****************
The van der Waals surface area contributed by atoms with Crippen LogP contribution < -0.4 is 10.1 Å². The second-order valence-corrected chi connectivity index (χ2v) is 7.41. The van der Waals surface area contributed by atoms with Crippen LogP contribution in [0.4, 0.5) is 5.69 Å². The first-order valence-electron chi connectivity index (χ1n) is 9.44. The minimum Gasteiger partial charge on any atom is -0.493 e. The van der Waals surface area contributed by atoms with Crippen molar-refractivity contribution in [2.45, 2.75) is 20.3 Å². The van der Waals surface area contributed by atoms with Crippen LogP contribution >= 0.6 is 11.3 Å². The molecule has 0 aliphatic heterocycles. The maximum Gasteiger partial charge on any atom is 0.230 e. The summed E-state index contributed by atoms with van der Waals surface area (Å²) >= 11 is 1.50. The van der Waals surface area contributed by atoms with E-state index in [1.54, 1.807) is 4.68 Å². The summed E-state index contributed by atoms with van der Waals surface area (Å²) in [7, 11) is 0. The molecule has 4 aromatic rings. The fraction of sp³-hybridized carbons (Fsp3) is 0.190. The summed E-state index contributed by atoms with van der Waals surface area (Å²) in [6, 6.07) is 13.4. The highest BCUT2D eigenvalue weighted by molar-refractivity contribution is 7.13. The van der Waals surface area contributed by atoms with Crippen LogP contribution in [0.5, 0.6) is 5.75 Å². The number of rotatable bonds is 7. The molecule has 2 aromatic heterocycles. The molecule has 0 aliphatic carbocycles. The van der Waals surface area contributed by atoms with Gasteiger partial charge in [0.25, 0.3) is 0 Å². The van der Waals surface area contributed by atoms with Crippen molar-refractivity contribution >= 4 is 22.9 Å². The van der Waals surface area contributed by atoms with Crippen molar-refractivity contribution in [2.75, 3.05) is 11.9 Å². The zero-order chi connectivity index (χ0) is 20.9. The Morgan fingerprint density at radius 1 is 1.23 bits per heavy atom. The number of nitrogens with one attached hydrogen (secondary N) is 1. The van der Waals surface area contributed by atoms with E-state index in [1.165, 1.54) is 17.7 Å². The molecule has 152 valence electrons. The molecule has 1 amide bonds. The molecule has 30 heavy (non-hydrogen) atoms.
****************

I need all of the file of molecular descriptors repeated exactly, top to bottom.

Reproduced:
The van der Waals surface area contributed by atoms with Crippen LogP contribution < -0.4 is 10.1 Å². The second-order valence-corrected chi connectivity index (χ2v) is 7.41. The van der Waals surface area contributed by atoms with Crippen LogP contribution in [0.4, 0.5) is 5.69 Å². The first-order valence-electron chi connectivity index (χ1n) is 9.44. The minimum Gasteiger partial charge on any atom is -0.493 e. The van der Waals surface area contributed by atoms with Crippen molar-refractivity contribution in [2.45, 2.75) is 20.3 Å². The van der Waals surface area contributed by atoms with Crippen LogP contribution >= 0.6 is 11.3 Å². The molecule has 0 aliphatic heterocycles. The maximum Gasteiger partial charge on any atom is 0.230 e. The summed E-state index contributed by atoms with van der Waals surface area (Å²) >= 11 is 1.50. The van der Waals surface area contributed by atoms with E-state index in [1.54, 1.807) is 4.68 Å². The summed E-state index contributed by atoms with van der Waals surface area (Å²) in [7, 11) is 0. The molecule has 4 aromatic rings. The fraction of sp³-hybridized carbons (Fsp3) is 0.190. The summed E-state index contributed by atoms with van der Waals surface area (Å²) in [6, 6.07) is 13.4. The highest BCUT2D eigenvalue weighted by molar-refractivity contribution is 7.13. The van der Waals surface area contributed by atoms with Crippen LogP contribution in [0.5, 0.6) is 5.75 Å². The number of rotatable bonds is 7. The molecule has 2 aromatic heterocycles. The molecule has 0 aliphatic carbocycles. The van der Waals surface area contributed by atoms with Gasteiger partial charge in [0.25, 0.3) is 0 Å². The van der Waals surface area contributed by atoms with Crippen molar-refractivity contribution >= 4 is 22.9 Å². The van der Waals surface area contributed by atoms with Crippen molar-refractivity contribution in [2.75, 3.05) is 11.9 Å². The zero-order chi connectivity index (χ0) is 20.9. The Morgan fingerprint density at radius 1 is 1.23 bits per heavy atom. The number of nitrogens with one attached hydrogen (secondary N) is 1. The van der Waals surface area contributed by atoms with E-state index in [1.165, 1.54) is 17.7 Å². The molecule has 152 valence electrons. The molecule has 1 amide bonds. The molecule has 30 heavy (non-hydrogen) atoms.